# Maclaurin Series

• November 22nd 2011, 04:55 PM
statmajor
Maclaurin Series
How would I find the maclaurin series for the following function: $f(x) = \frac{3}{(1-x)^2}$.

The first, second, and third derivatives are: $\frac{6}{(1-x)^3}, \frac{18}{(1-x)^4}, \frac{72}{(1-x)^5}$.

$f(x)=\Sigma \frac{f^{(n)}(0)}{n!}x^n = 3 + 6x +\frac{18}{2!}x^2 + \frac{72}{3!}x^3 + ...$.

Here's where I'm stuck.

Any help would be greatly appreciated.
• November 22nd 2011, 05:11 PM
skeeter
Re: Maclaurin Series
$f(x) = \frac{3}{(1-x)^2}$

let $F(x)$ be the antiderivative of $f(x)$ ...

$F(x) = \frac{3}{1-x} = 3(1 + x + x^2 + x^3 + ... )$

$F'(x) = f(x) = \frac{3}{(1-x)^2} = 3(1 + 2x + 3x^2 + ... )$
• November 22nd 2011, 05:13 PM
Prove It
Re: Maclaurin Series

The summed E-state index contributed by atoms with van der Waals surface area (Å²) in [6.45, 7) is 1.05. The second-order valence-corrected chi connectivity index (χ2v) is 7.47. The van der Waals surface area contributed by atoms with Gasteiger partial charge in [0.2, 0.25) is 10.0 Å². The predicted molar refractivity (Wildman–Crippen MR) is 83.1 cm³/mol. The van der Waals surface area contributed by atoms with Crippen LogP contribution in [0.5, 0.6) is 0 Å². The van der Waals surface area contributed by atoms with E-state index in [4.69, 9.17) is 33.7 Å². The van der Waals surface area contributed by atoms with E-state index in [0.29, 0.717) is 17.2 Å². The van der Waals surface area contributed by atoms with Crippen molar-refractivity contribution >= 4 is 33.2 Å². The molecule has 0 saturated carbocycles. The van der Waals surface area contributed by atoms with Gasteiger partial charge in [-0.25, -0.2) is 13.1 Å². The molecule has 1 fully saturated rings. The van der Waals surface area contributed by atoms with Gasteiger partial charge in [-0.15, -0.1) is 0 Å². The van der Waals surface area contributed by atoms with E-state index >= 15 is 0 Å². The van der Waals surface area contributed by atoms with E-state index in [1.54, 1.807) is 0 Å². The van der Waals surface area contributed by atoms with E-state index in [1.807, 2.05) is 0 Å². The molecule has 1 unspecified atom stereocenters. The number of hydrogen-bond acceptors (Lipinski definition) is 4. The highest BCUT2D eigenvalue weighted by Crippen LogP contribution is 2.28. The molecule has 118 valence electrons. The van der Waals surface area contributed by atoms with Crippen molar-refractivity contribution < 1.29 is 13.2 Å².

Quote:

Originally Posted by statmajor
How would I find the maclaurin series for the following function: $f(x) = \frac{3}{(1-x)^2}$.

The first, second, and third derivatives are: $\frac{6}{(1-x)^3}, \frac{18}{(1-x)^4}, \frac{72}{(1-x)^5}$.

$f(x)=\Sigma \frac{f^{(n)}(0)}{n!}x^n = 3 + 6x +\frac{18}{2!}x^2 + \frac{72}{3!}x^3 + ...$.

Here's where I'm stuck.

Any help would be greatly appreciated.

The easiest way would be to notice that $\displaystyle 3\,\frac{d}{dx}\left(\frac{1}{1 - x}\right) = \frac{3}{(1 - x)^2}$ and that $\displaystyle \frac{1}{1 - x}$ is the closed form of the geometric series $\displaystyle \sum_{n = 0}^{\infty}x^n$ for $\displaystyle |x| < 1$.